Until further data are available, renin–angiotensin–aldosterone system inhibitors should be continued in patients in otherwise stable conditions who are at risk for, being evaluated for, or with Covid-19.[30]

  Novel Vaccine and Drug Research Methods Top

As per the landscape document by the WHO, there are two candidate vaccines in clinical trials. Along with that 42 candidate vaccines are in preclinical studies.[34] Interestingly, this pandemic has prompted more examples of innovative ways that coronavirus researchers are avoiding cruel and archaic tests on animals in favor of cutting-edge, human-relevant methods.[35]

  Prevention Top

Apart from isolation of confirmed cases till they meet recovery criteria or quarantining a probable/suspect case for 14 days, there are certain measures that need to be adopted by populations. These are handwashing with soap and water for 40 s or using alcohol-based hand sanitizer with 70% alcohol, maintaining cough etiquette, and social distancing.[36]

Medical-grade N95 masks should be used by individuals with respiratory symptoms, care providers to individuals with respiratory symptoms, or by a health worker. People in affected areas should be wearing homemade masks while venturing outside.[37]

The specific of the role of herd immunity in COVID-19 is still an unknown and as such is not a recommended strategy in the absence of an effective vaccine. The role of community based efforts towards prevention of disease and its impact on nations is represented in [Figure 5].[37]
Figure 5: Modeling and disease prediction of coronavirus disease 2019 in India using (a) no intervention, (b) early intervention, and (c) late intervention. Predicted using coronavirus outbreak in India using Epidemic Calculator (http://gabgoh.github.io/COVID/index.html)

Click here to view

  Conclusions Top

The current COVID-19 pandemic is clearly an international public health problem. There have been rapid advances in what we know about the pathogen, how it infects cells and causes disease, and clinical characteristics of disease. Due to rapid transmission, countries around the world should increase attention to disease surveillance systems and scale up country readiness and response operations including establishing rapid response teams and improving the capacity of the national laboratory system.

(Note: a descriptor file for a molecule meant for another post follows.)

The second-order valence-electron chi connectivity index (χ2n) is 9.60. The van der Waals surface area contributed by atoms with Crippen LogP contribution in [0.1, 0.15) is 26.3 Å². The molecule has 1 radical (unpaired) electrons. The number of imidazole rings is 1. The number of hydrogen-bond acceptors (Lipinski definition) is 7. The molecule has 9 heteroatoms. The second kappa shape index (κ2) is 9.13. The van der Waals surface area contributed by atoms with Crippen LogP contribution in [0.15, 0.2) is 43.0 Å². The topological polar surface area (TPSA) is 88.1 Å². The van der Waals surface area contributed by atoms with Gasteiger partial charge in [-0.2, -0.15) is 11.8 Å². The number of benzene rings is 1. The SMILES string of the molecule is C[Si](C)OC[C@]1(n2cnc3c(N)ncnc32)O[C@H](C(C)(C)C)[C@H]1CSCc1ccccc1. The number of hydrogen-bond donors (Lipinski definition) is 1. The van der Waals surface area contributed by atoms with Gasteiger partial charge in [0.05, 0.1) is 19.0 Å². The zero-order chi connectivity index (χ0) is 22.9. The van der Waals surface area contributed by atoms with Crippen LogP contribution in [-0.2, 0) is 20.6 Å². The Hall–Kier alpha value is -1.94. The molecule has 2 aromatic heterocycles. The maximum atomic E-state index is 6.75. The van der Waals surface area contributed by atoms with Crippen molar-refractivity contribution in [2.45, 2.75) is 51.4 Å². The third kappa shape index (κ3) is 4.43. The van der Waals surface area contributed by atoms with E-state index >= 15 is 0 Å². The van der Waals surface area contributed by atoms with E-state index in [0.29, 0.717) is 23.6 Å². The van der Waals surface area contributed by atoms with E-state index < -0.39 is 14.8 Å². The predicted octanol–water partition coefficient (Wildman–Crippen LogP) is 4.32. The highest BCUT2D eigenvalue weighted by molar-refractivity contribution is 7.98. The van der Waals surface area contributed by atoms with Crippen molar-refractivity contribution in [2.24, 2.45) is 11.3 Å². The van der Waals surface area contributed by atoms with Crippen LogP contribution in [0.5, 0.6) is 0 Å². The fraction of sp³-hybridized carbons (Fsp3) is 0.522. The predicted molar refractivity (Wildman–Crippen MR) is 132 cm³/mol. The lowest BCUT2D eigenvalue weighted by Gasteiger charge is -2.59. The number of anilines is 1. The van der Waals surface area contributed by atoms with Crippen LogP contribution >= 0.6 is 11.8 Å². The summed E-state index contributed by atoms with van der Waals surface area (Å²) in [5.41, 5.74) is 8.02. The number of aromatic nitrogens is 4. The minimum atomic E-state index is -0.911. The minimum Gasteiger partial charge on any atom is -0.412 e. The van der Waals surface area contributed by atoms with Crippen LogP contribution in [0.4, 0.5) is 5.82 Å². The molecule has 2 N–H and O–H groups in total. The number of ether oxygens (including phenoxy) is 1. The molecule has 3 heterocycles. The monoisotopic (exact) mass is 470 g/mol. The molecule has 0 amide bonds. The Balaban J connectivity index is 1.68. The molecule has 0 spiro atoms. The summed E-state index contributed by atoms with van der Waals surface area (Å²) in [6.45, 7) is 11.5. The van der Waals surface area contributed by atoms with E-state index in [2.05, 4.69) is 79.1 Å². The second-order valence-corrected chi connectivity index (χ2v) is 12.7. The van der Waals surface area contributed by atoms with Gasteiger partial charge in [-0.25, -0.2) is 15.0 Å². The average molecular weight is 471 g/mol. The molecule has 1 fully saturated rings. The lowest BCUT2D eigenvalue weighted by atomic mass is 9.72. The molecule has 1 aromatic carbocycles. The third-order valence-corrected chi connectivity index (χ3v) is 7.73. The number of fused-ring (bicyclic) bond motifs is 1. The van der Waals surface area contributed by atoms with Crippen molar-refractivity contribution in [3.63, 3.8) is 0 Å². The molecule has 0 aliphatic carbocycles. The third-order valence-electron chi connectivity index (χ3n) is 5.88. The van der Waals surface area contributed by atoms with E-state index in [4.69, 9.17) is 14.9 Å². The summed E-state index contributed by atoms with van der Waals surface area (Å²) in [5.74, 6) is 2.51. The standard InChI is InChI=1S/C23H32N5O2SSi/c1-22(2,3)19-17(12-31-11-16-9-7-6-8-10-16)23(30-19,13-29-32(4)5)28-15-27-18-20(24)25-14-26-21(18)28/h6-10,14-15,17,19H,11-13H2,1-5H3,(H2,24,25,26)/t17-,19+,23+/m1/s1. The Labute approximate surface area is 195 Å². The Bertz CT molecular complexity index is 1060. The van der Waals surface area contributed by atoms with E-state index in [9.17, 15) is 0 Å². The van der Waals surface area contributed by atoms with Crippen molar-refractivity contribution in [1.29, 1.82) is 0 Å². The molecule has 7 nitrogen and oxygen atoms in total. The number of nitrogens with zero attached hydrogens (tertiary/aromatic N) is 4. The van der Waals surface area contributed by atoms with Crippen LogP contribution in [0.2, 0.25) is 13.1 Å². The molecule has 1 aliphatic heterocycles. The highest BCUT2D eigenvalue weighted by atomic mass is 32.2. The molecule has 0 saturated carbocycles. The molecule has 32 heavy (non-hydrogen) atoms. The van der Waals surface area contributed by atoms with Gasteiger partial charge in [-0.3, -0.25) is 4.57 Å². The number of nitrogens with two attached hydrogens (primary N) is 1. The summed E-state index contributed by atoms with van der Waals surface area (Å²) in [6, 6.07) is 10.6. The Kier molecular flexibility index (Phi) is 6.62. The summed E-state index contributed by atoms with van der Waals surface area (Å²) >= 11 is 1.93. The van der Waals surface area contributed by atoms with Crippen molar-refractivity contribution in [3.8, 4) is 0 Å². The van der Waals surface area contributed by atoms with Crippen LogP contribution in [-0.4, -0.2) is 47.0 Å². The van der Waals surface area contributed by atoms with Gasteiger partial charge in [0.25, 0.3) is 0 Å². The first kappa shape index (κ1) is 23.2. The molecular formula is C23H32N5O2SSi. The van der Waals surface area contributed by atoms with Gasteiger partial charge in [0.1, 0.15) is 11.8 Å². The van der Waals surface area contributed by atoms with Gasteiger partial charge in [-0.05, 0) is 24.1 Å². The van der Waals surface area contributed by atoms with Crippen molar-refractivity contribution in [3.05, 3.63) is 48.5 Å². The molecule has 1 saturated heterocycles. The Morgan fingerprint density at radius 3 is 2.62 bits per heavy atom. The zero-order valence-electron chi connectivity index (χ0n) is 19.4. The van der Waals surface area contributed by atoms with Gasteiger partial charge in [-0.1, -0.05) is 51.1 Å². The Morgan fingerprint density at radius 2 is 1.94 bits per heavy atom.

Financial support and sponsorship


Conflicts of interest

There are no conflicts of interest.

Addendum to Treatment of Severe COVID Cases

As per the recent statements released from the chief investigators of the RECOVERY trial, on June 16 2020, low-cost dexamethasone reduces death by up to one third in hospitalised patients with severe respiratory complications of COVID-19.

Dexamethasone was given at a dose of 6mg once per day (PO or IV) for ten days. Dexamethasone reduced deaths by one-third in ventilated patients and by one fifth in other patients receiving oxygen only. There was no benefit among those patients who did not require respiratory support.

As such, dexamethasone is recommended for patients presenting with respiratory complications of COVID19 either requiring oxygen support or ventilatory therapy.[38]

  References Top

Zayet S, Kadiane-Oussou NJ, Royer PY, Toko L, Gendrin V, Klopfenstein T. Coronavirus disease 2019: New things to know!. J Med Virol 2020:e1-2. doi:10.1002/jmv.25874.  Back to cited text no. 1
Gupta N, Agarwal S, Ish P, Mishra S, Gaind R, Usha G, et al. Clinical and epidemiologic profile of the initial COVID-19 patients at a tertiary care centre in India. Monaldi Archives for Chest Disease, 90. https://doi.org/10.4081/monaldi.2020.1294.  Back to cited text no. 2
Walls AC, Park YJ, Tortorici MA, Wall A, McGuire AT, Veesler D. Structure, function, and antigenicity of the SARS-CoV-2 spike glycoprotein. Cell 2020;181:281-920.  Back to cited text no. 3
Andersen KG, Rambaut A, Lipkin WI, Holmes EC, Garry RF. The proximal origin of SARS-CoV-2. Nat Med 2020;26:450-2.  Back to cited text no. 4
Belouzard S, Chu VC, Whittaker GR. Activation of the SARS coronavirus spike protein via sequential proteolytic cleavage at two distinct sites. Proc Natl Acad Sci U S A 2009;106:5871-6.  Back to cited text no. 5